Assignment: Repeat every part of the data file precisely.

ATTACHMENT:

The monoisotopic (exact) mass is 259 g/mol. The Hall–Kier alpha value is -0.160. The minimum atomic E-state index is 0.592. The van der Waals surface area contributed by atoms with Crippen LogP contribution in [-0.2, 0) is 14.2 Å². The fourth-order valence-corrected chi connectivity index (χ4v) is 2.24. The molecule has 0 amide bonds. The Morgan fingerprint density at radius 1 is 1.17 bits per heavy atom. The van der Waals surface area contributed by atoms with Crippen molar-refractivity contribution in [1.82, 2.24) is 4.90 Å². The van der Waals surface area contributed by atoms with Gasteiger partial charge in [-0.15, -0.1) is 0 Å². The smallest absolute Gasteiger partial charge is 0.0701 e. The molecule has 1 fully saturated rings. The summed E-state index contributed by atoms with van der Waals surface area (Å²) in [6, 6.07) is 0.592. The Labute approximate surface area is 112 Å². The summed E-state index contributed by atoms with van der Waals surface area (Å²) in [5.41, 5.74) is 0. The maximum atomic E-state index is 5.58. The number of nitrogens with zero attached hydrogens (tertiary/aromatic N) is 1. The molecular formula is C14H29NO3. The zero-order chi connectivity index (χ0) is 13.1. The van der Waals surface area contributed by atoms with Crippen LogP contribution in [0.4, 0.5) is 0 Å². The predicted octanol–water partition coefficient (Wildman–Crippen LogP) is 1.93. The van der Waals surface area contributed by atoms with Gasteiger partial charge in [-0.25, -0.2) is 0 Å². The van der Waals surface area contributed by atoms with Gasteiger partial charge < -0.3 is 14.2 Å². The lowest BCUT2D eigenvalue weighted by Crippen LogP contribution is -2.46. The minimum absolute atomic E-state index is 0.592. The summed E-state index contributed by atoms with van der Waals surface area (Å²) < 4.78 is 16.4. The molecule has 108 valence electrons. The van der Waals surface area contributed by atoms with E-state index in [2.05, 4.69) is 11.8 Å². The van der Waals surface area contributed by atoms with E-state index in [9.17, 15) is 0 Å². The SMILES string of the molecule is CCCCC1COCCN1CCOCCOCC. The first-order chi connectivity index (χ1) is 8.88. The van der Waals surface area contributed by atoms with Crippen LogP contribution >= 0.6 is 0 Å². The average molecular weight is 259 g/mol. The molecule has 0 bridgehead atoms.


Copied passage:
The monoisotopic (exact) mass is 259 g/mol. The Hall–Kier alpha value is -0.160. The minimum atomic E-state index is 0.592. The van der Waals surface area contributed by atoms with Crippen LogP contribution in [-0.2, 0) is 14.2 Å². The fourth-order valence-corrected chi connectivity index (χ4v) is 2.24. The molecule has 0 amide bonds. The Morgan fingerprint density at radius 1 is 1.17 bits per heavy atom. The van der Waals surface area contributed by atoms with Crippen molar-refractivity contribution in [1.82, 2.24) is 4.90 Å². The van der Waals surface area contributed by atoms with Gasteiger partial charge in [-0.15, -0.1) is 0 Å². The smallest absolute Gasteiger partial charge is 0.0701 e. The molecule has 1 fully saturated rings. The summed E-state index contributed by atoms with van der Waals surface area (Å²) in [6, 6.07) is 0.592. The Labute approximate surface area is 112 Å². The summed E-state index contributed by atoms with van der Waals surface area (Å²) in [5.41, 5.74) is 0. The maximum atomic E-state index is 5.58. The number of nitrogens with zero attached hydrogens (tertiary/aromatic N) is 1. The molecular formula is C14H29NO3. The zero-order chi connectivity index (χ0) is 13.1. The van der Waals surface area contributed by atoms with Crippen LogP contribution in [0.4, 0.5) is 0 Å². The predicted octanol–water partition coefficient (Wildman–Crippen LogP) is 1.93. The van der Waals surface area contributed by atoms with Gasteiger partial charge in [-0.25, -0.2) is 0 Å². The van der Waals surface area contributed by atoms with Gasteiger partial charge < -0.3 is 14.2 Å². The lowest BCUT2D eigenvalue weighted by Crippen LogP contribution is -2.46. The minimum absolute atomic E-state index is 0.592. The summed E-state index contributed by atoms with van der Waals surface area (Å²) < 4.78 is 16.4. The molecule has 108 valence electrons. The van der Waals surface area contributed by atoms with E-state index in [2.05, 4.69) is 11.8 Å². The van der Waals surface area contributed by atoms with E-state index in [9.17, 15) is 0 Å². The SMILES string of the molecule is CCCCC1COCCN1CCOCCOCC. The first-order chi connectivity index (χ1) is 8.88. The van der Waals surface area contributed by atoms with Crippen LogP contribution >= 0.6 is 0 Å². The average molecular weight is 259 g/mol. The molecule has 0 bridgehead atoms.